For this project I used 30 gauge Nicrome wire
(several meters cost about $5.00).
Several very important things to remember:
directly to house current (the AC current from your wall
outlets). This is dangerous and could result in electrocution!
Nichrome wire to a low voltage, low current DC source
lengths of Nichrome wire can become very hot and there is the
possibility of burning yourself
powered by house current and used outdoors must be connected via a
ground-fault interrupt (GFI) circuit to avoid injury
Loss and Resistance
An 8" SCT dew
supply 3-5 W of power. The power loss through a resistor (in this case
nichrome wire) is given by P = E2/R (P = power
loss, E =
and R = resistance). Since I want to supply 5 W of power and will be
using a 12 V power source, the only unknown quantity is the resistance,
but this can be calculated. Rearranging the power loss equation gives R
= E2/P and substituting the known quantities (E
and P) gives R = (12
volts)2/ 5W = 28.8 ohms resistance. This means
that a 12 V power source
connected to 28.8 ohms resistance will give 5 W power losses.
Using a multimeter, I determined that 2 meters of 30 gauge nichrome
wire gave 29 ohms resistance (below photo).
a 2 meter
length of nichrome wire by inserting it in clear heat shrink
tubing (below left photo) and heat shrinking the tubing around the
nichrome wire. I cut a length of aluminum tape
to my SCT circumference and placed it on my workbench with the adhesive
side up. I pressed the 2 meter insulated nichrome wire into the
aluminum tape adhesive side, and tried to distribute it as equally as
possible along the tape (below center and right photos). The below
center photo also shows
the green foam floor underlay used for the dew shield.
A second piece of aluminum
tape sealed the assembly
together and a strip of Velcro was added to form the strip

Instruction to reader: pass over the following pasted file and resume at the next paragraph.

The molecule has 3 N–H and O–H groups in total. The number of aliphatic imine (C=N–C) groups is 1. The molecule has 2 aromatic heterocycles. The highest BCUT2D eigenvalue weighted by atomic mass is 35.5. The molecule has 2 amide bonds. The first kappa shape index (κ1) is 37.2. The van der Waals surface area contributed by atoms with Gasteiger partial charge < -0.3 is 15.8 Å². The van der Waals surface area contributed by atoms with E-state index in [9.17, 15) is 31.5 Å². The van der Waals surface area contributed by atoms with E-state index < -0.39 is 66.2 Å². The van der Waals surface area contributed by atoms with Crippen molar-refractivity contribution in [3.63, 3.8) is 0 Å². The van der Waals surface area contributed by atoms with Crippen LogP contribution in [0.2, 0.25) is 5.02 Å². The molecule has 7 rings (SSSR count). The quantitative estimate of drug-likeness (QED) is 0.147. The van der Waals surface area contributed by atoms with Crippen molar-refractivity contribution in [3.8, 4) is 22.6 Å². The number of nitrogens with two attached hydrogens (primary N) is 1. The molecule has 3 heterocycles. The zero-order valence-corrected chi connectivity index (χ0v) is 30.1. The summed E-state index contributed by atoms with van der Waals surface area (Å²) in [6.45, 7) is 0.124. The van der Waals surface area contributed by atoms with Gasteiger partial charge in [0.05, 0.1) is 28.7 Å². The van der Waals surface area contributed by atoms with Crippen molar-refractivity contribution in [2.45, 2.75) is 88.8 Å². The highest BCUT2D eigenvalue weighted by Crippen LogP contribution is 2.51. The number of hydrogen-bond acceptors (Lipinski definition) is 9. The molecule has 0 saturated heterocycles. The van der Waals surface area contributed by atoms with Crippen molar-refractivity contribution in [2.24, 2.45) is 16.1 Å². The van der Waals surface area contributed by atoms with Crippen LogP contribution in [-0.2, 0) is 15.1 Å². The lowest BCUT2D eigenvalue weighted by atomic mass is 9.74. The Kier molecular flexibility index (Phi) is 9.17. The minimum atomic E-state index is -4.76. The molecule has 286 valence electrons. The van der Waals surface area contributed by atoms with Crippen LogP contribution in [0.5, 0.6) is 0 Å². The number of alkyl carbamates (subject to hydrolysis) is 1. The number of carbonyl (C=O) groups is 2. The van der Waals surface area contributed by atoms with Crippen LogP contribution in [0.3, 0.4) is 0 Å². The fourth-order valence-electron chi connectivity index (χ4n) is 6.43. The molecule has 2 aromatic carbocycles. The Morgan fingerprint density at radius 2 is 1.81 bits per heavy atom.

ring. I attached a low current variable voltage DC power source and
insulated the soldered connections with black heat shrink tubing. The
completed dew heater is shown in the below left photo. The aluminum
tape eventually tore near the Velcro strip. After several repairs, I
decided to replace the aluminum tape with ordinary duct tape (below
right photo). The duct tape works just as well as the aluminum tape and
is considerably stronger.
The dew shield is a section of foam used
underlay for laminate flooring. Another option would be the foam
camping pads that are placed under sleeping bags, but these are much
heavier than the foam laminate underlay. I wrapped the foam around my
C8 and secured it with heavy tape. I left the bottom several inches
untaped and added a piece of Velcro; this allows the dew shield to be
opened and placed over the dew heater, then tightened with the Velcro.
The below photos shows the completed C8 dew shield installed over the
heater. I fabricated a similar C90 dew shield.
The dew shield and dew heater have functioned extremely well.
The dew heater alone works so well that a dew shield is
not necessary. This simple homemade dew heater has kept my
C8 free of frost during entire
observing sessions at -10 deg. C.